The NAD(P)+-dependent reaction catalyzed by ALDH is: RCHO + NAD+ + H2O → RCOOH + NADH + H+. In this reaction, the aldehyde enters the active site through a channel extending from the surface of the enzyme. The active site contains a Rossman fold, and interactions between the cofactor and the fold allow for the action of the active site.

ALDHFigure 2. Mechanism of Aldehyde Dehydrogenase.

A sulfur from a cysteine in the active site makes a nucleophilic attack on the carbonyl carbon of the aldehyde. The hydrogen is kicked off as a hydride and attacks NAD(P)+ to make NAD(P)H. The enzyme's active site then goes through an isomorphic change whereby the NAD(P)H is moved, creating room for a water molecule to access the substrate. The water is primed by a glutamate in the active site, and the water makes a nucleophilic attack on the carbonyl carbon, kicking off the sulfur as a leaving group.


ALDH is an NAD(P)-dependent enzyme and is widely distributed in virtually all tissues in plants and animals. In mammals, ALDH exist as distinct enzymes with different tissue specificities, found in a number of different locations within the body, including liver, stomach, kidney, eye and brain. Although these enzymes have a similar general function—the detoxification of aldehydes—the individual enzymes have different specificities, reflecting their specific biological roles. Human liver ALDH, for example, is one of the two key enzymes that are responsible for alcohol metabolism: alcohol dehydrogenase (ADH) converts alcohol to aldehyde and ALDH converts aldehyde to carboxylic acid, which can then be eliminated or used in other metabolic pathways. A mutation in the human fatty aldehyde dehydrogenase has been linked to the Sjögren–Larsson syndrome, an inborn neurologic impairment. In plants, the nuclear restorer protein of male-sterile T-cytoplasm maize, RF2, is a putative ALDH with ~60% identity and 75% similarity to mammalian ALDH. ALDH has also been found to play an important role in pheromone metabolism and developmental processes. A change in ALDH activity has also been observed in a number of tumors, including liver, colon and mammary cancers and a model of inducible ALDH gene regulation has been proposed.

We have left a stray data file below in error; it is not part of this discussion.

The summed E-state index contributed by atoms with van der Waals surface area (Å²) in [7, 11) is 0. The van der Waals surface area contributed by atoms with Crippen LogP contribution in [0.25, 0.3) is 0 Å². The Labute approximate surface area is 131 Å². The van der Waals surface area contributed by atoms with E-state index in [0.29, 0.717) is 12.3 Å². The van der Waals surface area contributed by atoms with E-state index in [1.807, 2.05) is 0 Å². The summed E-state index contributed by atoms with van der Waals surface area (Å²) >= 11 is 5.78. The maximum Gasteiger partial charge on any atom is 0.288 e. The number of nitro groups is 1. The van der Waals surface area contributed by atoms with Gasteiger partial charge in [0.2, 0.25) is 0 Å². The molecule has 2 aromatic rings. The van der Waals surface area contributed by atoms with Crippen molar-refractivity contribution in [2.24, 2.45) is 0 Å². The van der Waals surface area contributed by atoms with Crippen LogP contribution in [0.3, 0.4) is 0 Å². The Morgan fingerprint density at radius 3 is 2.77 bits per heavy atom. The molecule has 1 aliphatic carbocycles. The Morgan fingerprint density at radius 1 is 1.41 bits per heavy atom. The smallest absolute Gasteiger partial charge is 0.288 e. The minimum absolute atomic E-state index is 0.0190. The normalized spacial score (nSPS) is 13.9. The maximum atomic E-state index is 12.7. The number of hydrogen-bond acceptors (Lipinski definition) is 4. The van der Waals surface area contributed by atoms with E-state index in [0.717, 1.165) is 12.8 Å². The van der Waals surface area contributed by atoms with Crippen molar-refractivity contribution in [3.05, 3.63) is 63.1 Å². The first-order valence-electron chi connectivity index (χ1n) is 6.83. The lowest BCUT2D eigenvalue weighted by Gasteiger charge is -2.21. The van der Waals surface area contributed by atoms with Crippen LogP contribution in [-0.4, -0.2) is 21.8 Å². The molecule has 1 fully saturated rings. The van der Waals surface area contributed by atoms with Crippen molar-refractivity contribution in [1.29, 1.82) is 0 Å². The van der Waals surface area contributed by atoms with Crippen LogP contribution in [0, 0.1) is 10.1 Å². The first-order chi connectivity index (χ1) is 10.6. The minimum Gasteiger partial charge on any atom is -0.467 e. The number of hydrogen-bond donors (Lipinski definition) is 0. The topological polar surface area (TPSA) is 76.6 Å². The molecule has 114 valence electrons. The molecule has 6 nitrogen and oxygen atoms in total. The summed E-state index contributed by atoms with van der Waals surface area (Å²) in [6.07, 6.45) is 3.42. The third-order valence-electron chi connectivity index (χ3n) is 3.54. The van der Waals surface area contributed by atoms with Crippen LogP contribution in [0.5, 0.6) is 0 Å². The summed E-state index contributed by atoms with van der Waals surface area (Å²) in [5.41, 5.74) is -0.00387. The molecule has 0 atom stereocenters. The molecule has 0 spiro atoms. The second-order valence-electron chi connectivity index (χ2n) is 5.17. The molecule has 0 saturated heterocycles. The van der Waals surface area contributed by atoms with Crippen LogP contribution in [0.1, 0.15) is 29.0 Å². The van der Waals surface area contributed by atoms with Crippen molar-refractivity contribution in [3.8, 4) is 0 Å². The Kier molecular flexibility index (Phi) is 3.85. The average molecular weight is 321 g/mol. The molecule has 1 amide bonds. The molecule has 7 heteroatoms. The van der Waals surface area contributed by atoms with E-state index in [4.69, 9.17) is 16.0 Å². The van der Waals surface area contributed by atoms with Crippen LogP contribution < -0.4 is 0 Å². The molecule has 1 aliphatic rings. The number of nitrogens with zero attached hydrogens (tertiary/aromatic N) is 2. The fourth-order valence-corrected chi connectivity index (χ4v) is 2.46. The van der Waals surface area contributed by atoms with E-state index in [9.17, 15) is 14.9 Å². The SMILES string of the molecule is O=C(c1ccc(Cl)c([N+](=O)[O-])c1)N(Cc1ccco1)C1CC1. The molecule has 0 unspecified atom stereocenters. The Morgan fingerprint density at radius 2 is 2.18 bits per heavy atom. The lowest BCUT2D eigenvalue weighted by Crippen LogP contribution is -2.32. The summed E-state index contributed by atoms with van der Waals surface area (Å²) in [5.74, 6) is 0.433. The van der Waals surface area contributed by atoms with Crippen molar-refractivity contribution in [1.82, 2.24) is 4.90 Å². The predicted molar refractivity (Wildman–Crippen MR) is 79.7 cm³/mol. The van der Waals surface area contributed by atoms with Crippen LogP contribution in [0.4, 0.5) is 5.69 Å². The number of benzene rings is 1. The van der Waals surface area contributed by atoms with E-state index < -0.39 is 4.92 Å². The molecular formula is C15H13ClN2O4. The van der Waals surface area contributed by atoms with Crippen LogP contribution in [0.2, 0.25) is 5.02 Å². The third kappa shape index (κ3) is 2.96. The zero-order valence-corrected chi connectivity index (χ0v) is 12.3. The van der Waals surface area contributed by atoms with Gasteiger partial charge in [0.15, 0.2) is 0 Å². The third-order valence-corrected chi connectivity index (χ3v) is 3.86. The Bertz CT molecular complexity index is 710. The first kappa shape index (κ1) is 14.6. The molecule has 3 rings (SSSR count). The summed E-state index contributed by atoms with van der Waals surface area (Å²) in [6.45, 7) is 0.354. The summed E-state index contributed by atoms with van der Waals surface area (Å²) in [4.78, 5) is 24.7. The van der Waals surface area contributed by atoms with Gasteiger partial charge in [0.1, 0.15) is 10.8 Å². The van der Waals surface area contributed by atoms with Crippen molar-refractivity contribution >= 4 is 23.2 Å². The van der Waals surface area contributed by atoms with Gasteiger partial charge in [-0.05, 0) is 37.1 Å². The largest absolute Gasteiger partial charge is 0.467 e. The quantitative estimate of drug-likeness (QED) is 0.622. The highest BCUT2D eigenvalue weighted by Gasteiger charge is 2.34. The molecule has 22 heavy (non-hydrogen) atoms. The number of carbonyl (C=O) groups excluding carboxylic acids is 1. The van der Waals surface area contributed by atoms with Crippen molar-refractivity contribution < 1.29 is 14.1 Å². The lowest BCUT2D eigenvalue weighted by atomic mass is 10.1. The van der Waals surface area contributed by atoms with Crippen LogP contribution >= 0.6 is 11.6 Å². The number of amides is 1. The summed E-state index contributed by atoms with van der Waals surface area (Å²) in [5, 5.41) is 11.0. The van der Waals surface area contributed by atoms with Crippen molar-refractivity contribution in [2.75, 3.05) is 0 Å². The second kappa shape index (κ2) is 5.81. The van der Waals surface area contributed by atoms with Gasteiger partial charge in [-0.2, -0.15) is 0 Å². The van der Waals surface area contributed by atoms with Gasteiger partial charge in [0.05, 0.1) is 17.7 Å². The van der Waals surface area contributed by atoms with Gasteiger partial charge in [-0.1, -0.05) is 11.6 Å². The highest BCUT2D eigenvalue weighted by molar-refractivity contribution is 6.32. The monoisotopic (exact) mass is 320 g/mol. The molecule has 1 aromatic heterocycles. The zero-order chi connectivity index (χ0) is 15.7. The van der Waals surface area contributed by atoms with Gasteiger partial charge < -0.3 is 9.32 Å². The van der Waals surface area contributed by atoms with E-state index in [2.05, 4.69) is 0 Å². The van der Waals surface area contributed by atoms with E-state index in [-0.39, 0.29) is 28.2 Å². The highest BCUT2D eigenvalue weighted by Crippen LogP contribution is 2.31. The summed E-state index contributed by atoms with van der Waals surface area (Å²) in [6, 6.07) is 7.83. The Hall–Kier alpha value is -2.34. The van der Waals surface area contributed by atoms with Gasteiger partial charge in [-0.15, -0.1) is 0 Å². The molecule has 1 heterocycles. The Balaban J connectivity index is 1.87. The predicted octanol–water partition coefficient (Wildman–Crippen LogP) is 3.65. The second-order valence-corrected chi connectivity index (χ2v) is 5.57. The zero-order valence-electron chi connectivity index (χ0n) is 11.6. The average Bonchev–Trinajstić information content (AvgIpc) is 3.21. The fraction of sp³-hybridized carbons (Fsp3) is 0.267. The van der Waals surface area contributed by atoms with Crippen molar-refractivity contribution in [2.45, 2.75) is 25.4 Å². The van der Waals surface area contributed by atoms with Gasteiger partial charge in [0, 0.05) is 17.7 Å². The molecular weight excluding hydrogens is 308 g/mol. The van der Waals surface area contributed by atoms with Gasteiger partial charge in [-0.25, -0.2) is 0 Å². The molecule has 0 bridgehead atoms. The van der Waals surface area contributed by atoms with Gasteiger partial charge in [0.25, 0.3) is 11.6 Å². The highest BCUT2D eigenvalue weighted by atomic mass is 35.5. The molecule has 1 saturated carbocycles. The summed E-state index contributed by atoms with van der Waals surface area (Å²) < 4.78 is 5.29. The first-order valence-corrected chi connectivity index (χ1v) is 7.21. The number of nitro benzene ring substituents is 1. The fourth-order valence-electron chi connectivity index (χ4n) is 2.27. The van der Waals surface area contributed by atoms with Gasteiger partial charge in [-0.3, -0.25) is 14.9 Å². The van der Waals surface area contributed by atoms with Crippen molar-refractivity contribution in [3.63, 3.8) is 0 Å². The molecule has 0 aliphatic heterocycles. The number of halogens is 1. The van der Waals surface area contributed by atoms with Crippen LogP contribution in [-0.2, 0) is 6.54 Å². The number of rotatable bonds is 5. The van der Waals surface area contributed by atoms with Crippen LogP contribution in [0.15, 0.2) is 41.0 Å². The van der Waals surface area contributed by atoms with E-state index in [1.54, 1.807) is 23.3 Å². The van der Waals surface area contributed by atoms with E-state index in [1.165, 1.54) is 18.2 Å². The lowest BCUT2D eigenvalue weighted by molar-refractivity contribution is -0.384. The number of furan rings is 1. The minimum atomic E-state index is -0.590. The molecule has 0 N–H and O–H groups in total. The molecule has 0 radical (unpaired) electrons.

1. Liu Z J, et al. The first structure of an aldehyde dehydrogenase reveals novel interactions between NAD and the Rossmann fold. Nat Struct Biol, 1997, 4(4):317-326.
  2. Nicolaou C, et al. Aldehyde dehydrogenase inhibitors: a comprehensive review of the pharmacology, mechanism of action, substrate specificity, and clinical application. Pharmacological Reviews, 2012, 64(3):520-39.